«The Solidarity Encounter Between Indigenous Women and White Women in a Contemporary Canadian Context by Carol Lynne D’Arcangelis A thesis submitted ...»
The study combines complementary elements of Indigenous/feminist2 and auto/ethnographic3 methodological approaches to research, including self-reflexivity as method—the act of “engaging in an ongoing process of reflecting ideas and experiences back on oneself as an explicit acknowledgement of one’s locatedness in the research” (Cole & Knowles, 2001, p. 42).
Following this integrated methodological approach (its feminist tenets in particular), I aim to render visible the knowledges and concerns of differently positioned women. Incorporating an Indigenous/feminist sensibility into the mix, I seek to take into account the (socially constructed) specificity of Indigenous women’s positionality and centre colonialism as an analytic. For this, I draw on the work of feminist scholars Gaile Cannella and Kathryn Manuelito (2008) who blend “Native epistemologies and marginalized feminisms” to engage in what they call anticolonial, egalitarian social science. Finally, I adopt an auto/ethnographic stance throughout the study both to locate myself as researcher and to shed light on the dynamics of the solidarity encounter. More broadly, by adopting this blend of methodological approaches, I endeavor to adhere to certain methodological imperatives in this study: to view the “researched” as active participants endowed with subject status; to integrate participant concerns into the investigative agenda; and to incorporate an explicitly activist component in the research.
In short, with this amalgam of methodologies, I ascribe to the position that academic research should ultimately further a social justice agenda for the community or group in question.
While I theorize the solidarity encounter per se in subsequent chapters, in this chapter I discuss the research as encounter—an encounter of differently positioned subjects that likely involves intersubjective dynamics that mimic those of the solidarity encounter. Put differently, the research process functions as a microcosm of the encounter I attempt to theorize, presenting me with a particular methodological challenge: How do I, as a white settler woman researcher, avoid reconstituting the colonial encounter via the study’s design or implementation? In fact, the very act of providing an autobiographical sketch of why I chose to do this study is fraught with the related risk of re-centring the white settler subject. Nonetheless, a feminist, anticolonial study such as this one demands that I consider my subject position and relationship to the research. Thus, I write with/in tension—alert to the necessity of discussing my subject position and also of the possibility that I will re-centre whiteness and reproduce white settler privilege in the process.
By risking the fall into solipsistic, confessional tales, I hope to impart a sense of how my involvement as a white feminist activist (and subsequently, scholar-activist) in social justice and human rights initiatives in the US, Central America and Canada has shaped my approach to scholarship and the direction of this study. To quote Nestel (2006), “I have not occupied the role of distanced and ‘objective’ researcher in this project. My anxieties, both potential and real, have shaped these pages in innumerable ways” (p. 16). For one, many of my research questions emanate from my work as an ally member of No More Silence (NMS), a group of Indigenous women and allies dedicated to raising awareness about the disproportionate numbers of missing and murdered Indigenous women across Turtle Island.4 More fundamentally still, my lived experiences inevitably infuse the lenses through which I “see” solidarity work. This study bears the imprint of my life history and reaffirms my unabashed commitment to a social justice agenda. However, it is equally if not more important to contextualize my anxieties, motivations and desires as not uniquely my own, but rather reflective and productive of the collective social relations in which I am ensconced. Thus, I also discuss how these “personal” experiences have brought me beyond the self to consider how a subject’s structural positionality overdetermines (but never absolutely or seamlessly) the contours and possibilities of her political commitments.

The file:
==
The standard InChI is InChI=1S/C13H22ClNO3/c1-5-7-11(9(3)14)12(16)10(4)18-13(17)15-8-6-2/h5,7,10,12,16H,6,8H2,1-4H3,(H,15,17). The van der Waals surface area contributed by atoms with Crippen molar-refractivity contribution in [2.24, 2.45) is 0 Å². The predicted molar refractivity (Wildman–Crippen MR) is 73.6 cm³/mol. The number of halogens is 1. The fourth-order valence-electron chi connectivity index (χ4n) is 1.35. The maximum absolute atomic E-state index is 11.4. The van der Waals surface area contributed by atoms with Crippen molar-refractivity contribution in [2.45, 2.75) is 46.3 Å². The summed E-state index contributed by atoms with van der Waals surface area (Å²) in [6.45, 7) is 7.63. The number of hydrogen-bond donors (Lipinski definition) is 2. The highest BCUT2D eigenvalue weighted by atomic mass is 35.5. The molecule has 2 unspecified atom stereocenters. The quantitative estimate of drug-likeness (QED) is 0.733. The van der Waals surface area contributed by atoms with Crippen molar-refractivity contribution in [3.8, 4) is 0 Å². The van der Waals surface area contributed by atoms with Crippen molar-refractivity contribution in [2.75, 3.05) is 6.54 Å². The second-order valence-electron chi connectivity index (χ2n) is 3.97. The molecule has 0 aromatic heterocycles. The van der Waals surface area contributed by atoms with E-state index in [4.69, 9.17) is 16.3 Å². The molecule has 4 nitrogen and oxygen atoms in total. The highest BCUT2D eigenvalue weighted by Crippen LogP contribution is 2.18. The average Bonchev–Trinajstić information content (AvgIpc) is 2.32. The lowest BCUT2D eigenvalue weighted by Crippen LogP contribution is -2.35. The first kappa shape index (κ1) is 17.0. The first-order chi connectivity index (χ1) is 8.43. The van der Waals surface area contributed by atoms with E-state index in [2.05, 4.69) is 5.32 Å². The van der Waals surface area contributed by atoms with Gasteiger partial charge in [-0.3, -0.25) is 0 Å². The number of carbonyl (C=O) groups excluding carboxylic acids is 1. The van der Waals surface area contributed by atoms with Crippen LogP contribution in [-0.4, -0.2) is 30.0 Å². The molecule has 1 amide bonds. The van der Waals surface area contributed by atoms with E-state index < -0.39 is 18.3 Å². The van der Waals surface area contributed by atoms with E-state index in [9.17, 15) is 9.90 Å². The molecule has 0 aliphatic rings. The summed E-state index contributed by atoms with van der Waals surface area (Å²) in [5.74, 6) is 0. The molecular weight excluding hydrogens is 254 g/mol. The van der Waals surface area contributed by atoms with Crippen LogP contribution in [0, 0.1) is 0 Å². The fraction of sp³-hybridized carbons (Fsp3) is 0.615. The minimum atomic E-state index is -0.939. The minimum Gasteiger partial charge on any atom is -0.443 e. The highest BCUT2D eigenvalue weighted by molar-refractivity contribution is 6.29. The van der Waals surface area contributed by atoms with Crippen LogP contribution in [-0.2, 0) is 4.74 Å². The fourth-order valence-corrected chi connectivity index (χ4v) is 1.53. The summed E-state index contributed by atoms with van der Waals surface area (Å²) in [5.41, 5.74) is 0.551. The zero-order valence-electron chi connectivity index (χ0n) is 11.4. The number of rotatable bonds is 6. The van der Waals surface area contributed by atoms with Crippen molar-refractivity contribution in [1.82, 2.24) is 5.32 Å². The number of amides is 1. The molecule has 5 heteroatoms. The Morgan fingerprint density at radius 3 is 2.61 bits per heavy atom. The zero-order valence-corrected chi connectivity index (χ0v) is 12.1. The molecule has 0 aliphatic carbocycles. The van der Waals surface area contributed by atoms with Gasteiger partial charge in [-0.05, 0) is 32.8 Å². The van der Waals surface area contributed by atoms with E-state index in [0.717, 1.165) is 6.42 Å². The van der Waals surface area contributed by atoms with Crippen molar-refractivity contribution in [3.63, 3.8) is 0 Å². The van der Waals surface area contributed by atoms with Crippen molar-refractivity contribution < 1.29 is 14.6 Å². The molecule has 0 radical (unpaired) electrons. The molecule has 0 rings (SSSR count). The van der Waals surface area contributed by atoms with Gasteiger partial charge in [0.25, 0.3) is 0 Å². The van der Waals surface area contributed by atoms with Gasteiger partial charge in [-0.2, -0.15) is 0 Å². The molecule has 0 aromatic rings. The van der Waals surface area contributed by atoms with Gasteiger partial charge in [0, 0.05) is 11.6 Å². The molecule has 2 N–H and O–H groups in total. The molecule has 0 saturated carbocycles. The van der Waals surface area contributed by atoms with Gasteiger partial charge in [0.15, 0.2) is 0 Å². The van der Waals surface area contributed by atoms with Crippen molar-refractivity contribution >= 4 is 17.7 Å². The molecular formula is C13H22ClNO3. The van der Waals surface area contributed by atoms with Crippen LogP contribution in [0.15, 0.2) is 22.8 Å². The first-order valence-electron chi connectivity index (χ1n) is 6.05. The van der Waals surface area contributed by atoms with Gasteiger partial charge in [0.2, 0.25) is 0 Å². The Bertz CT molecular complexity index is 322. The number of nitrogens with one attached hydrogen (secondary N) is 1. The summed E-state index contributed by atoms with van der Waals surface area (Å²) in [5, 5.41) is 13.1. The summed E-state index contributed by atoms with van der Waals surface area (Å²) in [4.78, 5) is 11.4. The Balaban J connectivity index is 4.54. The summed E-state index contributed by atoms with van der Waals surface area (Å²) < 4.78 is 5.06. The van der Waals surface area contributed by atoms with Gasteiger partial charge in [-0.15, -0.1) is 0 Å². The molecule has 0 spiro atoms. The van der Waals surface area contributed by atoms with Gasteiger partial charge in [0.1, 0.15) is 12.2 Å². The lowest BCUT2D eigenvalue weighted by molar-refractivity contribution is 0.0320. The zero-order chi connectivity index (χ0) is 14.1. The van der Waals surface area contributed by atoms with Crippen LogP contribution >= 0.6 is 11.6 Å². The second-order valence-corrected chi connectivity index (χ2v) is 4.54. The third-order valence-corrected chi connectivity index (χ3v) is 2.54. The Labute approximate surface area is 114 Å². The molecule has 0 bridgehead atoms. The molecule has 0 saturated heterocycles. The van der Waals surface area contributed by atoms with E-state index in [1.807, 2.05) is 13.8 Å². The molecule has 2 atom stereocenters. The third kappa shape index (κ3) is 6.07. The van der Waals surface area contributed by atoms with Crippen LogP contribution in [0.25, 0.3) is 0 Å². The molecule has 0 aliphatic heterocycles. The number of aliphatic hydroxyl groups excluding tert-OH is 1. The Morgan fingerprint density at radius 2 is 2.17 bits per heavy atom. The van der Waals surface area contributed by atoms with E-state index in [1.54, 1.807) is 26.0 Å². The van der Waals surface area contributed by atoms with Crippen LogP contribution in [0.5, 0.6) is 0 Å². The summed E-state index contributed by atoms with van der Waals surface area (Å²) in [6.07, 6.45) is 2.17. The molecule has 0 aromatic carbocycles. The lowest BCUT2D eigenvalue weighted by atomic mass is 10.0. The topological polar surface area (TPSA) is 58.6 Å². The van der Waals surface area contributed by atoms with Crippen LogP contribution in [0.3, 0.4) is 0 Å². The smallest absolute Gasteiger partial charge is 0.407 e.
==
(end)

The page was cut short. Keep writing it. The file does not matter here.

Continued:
In this examination of the research as encounter, first I draw on key autobiographical moments to explore how my subject position and life experiences have shaped the research. Second, I outline the study’s design as well as lines of inquiry, and identify some of the persistent methodological challenges of the project, in particular the risks of pursing research as a white settler woman. Third, I describe the methodological approaches I adopted from the outset to render as transparently as possible my subject position and relationship to the research and also to mitigate hierarchical power relations in the research process. Fourth, I discuss data analysis, beginning with the conceptual framework of subjectivity that underlies my reading of the data. I conclude by considering the extent to which the very hierarchical relations that the study examines (i.e., the gendered, racialized and colonial relations of the solidarity encounter) might infuse the study itself—despite methodological designs to mitigate this risk.
Reflections of a White Settler Woman Researcher
How have I arrived at this particular point of departure? In what ways have my investments in solidarity work as both a white feminist activist and scholar affected the research? To answer necessitates “reflecting upon the ways in which [my] own values, experiences, interests, beliefs, political commitments, wider aims in life and social identities have shaped the research” (Willig, 2001, p. 10). In what follows, I explore how this study’s subject matter reflects my personal and professional journey of over three decades, its concerns springing directly from my solidarity work as a white woman feminist. In the process, I underscore my commitment to understand and undo the various matrices of power relations in which I figure. I also interrogate how my desire to be a “good white settler ally” (discussed at more length in Chapter 6) has figured centrally in my life and scholarly work. To do so, I rely on memory “as a form of personal, intellectual and political work,” which enables, as Ahmed (2000) notes, a return to “‘unsettling encounters’ that one may have had in ‘public life’ (Goffman 1972); those moments when one is faced by others (especially others that have a relationship to the law such as parents, teachers or the police) in such a way that one is ‘moved from one’s place’” (p. 189).